Have you ever started messaging someone but one day out of the blue they suddenly go radio silent? Even if the conversation seemed to be going well? Chances are you’ve been ghosted. Ghosting refers to ceasing all communication with someone in an abrupt manner. This means, ignoring their calls, not responding to their messages, avoiding seeing them in person and basically acting like the other person never existed. It’s a painful ordeal for most, especially if the “ghostee” was invested in the friendship.
Why do people Ghost?
There are many reasons why someone will resort to ghosting. Oftentimes, the ghoster is bad at confrontations or doesn’t know how to express themselves well to explain why they may want to stop talking. In many cases, the ghoster has lost interest in pursuing the friendship. Other factors may include, being too busy, stressed out, personal issues, emotional immaturity, a lack of social skills or a fear of hurting someone’s feelings. For many ghosters, it’s easier to drop communication than to have a discussion about the path of the friendship or relationship they seek to end.
What are the consequences of ghosting?
Generally, the ghostee is usually viewed as the victim, however, both, parties face consequences and some of these include:
Hurt feelings - When you’re ghosted, you may feel confused, frustrated and even depressed. Being ghosted hurts your feelings and can even affect your self-esteem.
Trust issues – Ghosting can be traumatizing and thus someone can easily develop trust issues after experiencing it. They may be scared to become vulnerable or open up to someone else in the future.
Regret and guilt – The ghoster may feel regret and guilt after ghosting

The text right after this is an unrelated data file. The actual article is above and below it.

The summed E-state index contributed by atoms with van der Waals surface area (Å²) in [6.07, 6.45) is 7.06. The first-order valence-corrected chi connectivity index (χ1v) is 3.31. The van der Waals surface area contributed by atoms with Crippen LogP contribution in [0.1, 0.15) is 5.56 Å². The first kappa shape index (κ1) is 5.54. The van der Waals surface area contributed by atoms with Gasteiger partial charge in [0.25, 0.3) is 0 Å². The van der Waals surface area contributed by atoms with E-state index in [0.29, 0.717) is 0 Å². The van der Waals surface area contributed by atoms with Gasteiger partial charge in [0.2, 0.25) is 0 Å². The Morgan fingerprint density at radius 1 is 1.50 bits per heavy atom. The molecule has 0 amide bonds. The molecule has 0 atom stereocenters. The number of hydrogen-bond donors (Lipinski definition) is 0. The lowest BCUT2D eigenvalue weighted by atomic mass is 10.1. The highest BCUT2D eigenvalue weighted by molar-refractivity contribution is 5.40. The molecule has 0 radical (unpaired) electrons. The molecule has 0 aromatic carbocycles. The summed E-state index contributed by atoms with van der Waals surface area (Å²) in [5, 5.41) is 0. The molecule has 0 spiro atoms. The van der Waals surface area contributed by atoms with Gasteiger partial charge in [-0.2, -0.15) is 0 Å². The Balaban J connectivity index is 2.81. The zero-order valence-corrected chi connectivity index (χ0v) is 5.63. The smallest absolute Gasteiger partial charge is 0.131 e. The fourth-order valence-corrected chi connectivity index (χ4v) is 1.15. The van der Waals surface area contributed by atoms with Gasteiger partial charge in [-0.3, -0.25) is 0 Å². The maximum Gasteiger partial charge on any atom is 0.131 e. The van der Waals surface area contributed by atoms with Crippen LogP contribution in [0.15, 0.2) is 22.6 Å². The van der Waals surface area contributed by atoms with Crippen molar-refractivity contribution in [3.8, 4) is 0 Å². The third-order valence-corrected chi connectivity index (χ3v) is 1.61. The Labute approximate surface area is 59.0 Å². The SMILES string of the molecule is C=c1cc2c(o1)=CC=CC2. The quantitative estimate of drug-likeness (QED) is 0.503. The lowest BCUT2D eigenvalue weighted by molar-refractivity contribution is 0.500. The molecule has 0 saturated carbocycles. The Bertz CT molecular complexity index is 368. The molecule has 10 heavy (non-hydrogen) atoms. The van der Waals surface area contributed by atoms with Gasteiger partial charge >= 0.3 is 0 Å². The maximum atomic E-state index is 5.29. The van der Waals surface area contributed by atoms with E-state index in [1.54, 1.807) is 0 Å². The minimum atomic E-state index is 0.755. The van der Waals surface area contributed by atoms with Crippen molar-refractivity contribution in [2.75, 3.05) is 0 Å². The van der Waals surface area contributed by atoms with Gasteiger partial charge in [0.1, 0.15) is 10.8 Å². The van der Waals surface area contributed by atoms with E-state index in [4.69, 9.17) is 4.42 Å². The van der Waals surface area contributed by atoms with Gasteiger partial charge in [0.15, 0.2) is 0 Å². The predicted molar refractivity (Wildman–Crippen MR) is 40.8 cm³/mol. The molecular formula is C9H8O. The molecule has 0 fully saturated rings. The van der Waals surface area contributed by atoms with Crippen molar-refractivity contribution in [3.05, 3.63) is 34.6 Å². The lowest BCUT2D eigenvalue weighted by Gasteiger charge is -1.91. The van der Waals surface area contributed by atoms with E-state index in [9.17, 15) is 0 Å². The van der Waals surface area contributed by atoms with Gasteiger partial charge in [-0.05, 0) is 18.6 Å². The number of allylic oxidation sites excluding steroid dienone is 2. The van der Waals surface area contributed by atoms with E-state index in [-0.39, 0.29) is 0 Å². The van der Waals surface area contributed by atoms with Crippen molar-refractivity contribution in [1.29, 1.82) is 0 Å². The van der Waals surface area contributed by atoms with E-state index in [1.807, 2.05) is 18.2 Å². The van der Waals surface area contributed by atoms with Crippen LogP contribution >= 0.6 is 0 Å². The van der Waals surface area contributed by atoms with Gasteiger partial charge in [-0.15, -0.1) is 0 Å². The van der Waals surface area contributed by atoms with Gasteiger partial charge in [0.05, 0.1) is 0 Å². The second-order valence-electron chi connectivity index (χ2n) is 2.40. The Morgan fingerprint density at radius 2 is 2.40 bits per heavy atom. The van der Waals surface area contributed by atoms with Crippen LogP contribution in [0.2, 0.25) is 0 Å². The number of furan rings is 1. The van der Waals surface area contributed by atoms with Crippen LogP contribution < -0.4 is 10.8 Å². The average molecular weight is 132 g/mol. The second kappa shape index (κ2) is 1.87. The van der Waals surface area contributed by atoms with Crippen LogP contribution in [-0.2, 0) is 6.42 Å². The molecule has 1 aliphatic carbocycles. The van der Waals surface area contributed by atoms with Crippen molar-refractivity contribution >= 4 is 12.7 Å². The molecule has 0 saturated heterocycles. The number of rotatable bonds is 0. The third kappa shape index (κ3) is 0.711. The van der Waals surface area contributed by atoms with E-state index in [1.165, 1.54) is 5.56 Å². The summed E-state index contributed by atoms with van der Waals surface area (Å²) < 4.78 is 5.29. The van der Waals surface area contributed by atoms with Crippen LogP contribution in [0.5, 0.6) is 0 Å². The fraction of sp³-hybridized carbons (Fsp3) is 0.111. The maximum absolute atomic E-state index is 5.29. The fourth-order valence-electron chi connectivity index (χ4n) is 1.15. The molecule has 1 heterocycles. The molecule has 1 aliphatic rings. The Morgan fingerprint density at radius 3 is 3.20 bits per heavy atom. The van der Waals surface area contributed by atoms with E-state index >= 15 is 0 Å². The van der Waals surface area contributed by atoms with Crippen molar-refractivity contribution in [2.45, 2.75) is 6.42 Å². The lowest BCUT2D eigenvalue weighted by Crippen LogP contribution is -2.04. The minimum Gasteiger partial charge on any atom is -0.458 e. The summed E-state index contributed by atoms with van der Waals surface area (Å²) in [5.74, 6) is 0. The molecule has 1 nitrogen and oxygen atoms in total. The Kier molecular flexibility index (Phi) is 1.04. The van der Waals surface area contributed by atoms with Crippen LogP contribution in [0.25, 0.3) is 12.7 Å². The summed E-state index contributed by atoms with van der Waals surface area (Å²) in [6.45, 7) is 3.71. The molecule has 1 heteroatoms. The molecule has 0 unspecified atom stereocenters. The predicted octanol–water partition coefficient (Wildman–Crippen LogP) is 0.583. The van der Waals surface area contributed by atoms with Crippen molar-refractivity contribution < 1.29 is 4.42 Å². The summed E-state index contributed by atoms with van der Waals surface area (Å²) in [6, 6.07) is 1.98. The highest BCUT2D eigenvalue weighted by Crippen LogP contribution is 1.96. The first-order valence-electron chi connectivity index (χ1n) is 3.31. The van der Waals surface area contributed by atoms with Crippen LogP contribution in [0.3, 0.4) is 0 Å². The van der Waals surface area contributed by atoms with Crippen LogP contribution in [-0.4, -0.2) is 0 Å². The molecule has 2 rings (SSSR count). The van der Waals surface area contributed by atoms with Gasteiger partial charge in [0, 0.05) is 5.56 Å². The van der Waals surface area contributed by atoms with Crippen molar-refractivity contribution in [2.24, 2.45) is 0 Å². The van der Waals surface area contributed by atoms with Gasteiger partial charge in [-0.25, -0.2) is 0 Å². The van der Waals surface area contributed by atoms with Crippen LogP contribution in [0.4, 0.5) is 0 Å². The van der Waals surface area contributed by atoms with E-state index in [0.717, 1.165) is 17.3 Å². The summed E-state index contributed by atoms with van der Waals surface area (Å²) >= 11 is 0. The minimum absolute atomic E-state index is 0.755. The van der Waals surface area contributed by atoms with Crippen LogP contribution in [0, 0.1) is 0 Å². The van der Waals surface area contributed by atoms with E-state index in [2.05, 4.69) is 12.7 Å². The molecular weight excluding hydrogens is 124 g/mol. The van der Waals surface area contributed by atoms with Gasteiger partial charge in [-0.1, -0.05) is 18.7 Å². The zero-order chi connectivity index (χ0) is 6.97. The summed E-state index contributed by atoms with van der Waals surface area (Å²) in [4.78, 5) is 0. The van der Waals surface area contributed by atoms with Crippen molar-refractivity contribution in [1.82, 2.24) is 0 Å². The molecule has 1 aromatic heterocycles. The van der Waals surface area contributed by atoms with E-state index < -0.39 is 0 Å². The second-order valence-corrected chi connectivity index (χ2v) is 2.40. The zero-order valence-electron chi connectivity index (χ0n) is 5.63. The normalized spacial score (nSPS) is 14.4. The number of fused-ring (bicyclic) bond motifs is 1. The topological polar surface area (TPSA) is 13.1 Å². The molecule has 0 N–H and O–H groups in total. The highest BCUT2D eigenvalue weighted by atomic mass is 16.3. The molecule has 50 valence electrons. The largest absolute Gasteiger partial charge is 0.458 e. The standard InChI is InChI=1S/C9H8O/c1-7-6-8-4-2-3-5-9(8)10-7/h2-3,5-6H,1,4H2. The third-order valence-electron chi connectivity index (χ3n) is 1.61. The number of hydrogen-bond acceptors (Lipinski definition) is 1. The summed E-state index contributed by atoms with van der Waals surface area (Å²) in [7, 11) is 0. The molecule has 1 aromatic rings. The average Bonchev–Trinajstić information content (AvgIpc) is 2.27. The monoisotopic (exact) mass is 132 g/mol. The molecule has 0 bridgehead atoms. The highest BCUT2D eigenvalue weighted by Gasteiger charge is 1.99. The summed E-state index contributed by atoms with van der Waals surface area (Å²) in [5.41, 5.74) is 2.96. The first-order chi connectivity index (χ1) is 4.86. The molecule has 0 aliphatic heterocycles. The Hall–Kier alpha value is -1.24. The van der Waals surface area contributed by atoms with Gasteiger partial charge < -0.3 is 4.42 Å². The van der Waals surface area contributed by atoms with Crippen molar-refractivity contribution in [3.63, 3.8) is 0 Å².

Poor communication skills – Ghosting is one possible indicator of poor communication skills which may translate into other areas of life and create problems
Damaged reputation – If someone is a repeat ghoster, others may be wary of them and consider them to be unreliable or a flake.
Can you recognize ghosting?
Sometimes ghosting happens randomly but there may be other indicators that someone may be trying to ghost you. Some examples are:
- They take long to respond to messages or return calls
- They cancel plans often or make up excuses why you can’t meet up
- They don’t put much energy into conversations
- They don’t introduce you to close friends or family
- They act shady or secretive about their life
Is ghosting a bad thing?
Ghosting may occur in various contexts. In some cases, you may feel the need to ghost someone if you find out that they’ve been dishonest. For example, if a romantic interest turns out to be married or have toxic traits such as abusive behavior. If this isn’t the case and the ghostee is by all means an innocent party, then ghosting can be harmful and damaging.
Many people turn to ghosting because it’s easy. However, it’s better to take a more honest and respectful approach when ending a relationship or friendship to reduce the impact or avoid the negative consequences of ghosting.